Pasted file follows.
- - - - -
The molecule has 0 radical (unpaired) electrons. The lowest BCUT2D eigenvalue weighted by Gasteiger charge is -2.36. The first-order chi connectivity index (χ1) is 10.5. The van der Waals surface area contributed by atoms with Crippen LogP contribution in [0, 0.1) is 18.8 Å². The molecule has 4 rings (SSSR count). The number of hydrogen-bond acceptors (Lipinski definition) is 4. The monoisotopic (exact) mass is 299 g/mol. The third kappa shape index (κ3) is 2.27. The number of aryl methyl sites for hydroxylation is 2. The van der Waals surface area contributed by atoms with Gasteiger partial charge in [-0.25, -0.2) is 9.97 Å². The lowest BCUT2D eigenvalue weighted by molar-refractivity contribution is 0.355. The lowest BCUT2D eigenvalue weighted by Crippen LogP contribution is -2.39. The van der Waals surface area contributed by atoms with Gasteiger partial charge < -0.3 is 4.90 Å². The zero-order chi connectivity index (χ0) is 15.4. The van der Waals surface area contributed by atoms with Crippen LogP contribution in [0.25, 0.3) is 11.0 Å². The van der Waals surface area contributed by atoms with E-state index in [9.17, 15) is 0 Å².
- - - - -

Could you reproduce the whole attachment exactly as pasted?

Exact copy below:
The molecule has 0 radical (unpaired) electrons. The lowest BCUT2D eigenvalue weighted by Gasteiger charge is -2.36. The first-order chi connectivity index (χ1) is 10.5. The van der Waals surface area contributed by atoms with Crippen LogP contribution in [0, 0.1) is 18.8 Å². The molecule has 4 rings (SSSR count). The number of hydrogen-bond acceptors (Lipinski definition) is 4. The monoisotopic (exact) mass is 299 g/mol. The third kappa shape index (κ3) is 2.27. The number of aryl methyl sites for hydroxylation is 2. The van der Waals surface area contributed by atoms with Gasteiger partial charge in [-0.25, -0.2) is 9.97 Å². The lowest BCUT2D eigenvalue weighted by molar-refractivity contribution is 0.355. The lowest BCUT2D eigenvalue weighted by Crippen LogP contribution is -2.39. The van der Waals surface area contributed by atoms with Gasteiger partial charge < -0.3 is 4.90 Å². The zero-order chi connectivity index (χ0) is 15.4. The van der Waals surface area contributed by atoms with Crippen LogP contribution in [0.25, 0.3) is 11.0 Å². The van der Waals surface area contributed by atoms with E-state index in [9.17, 15) is 0 Å².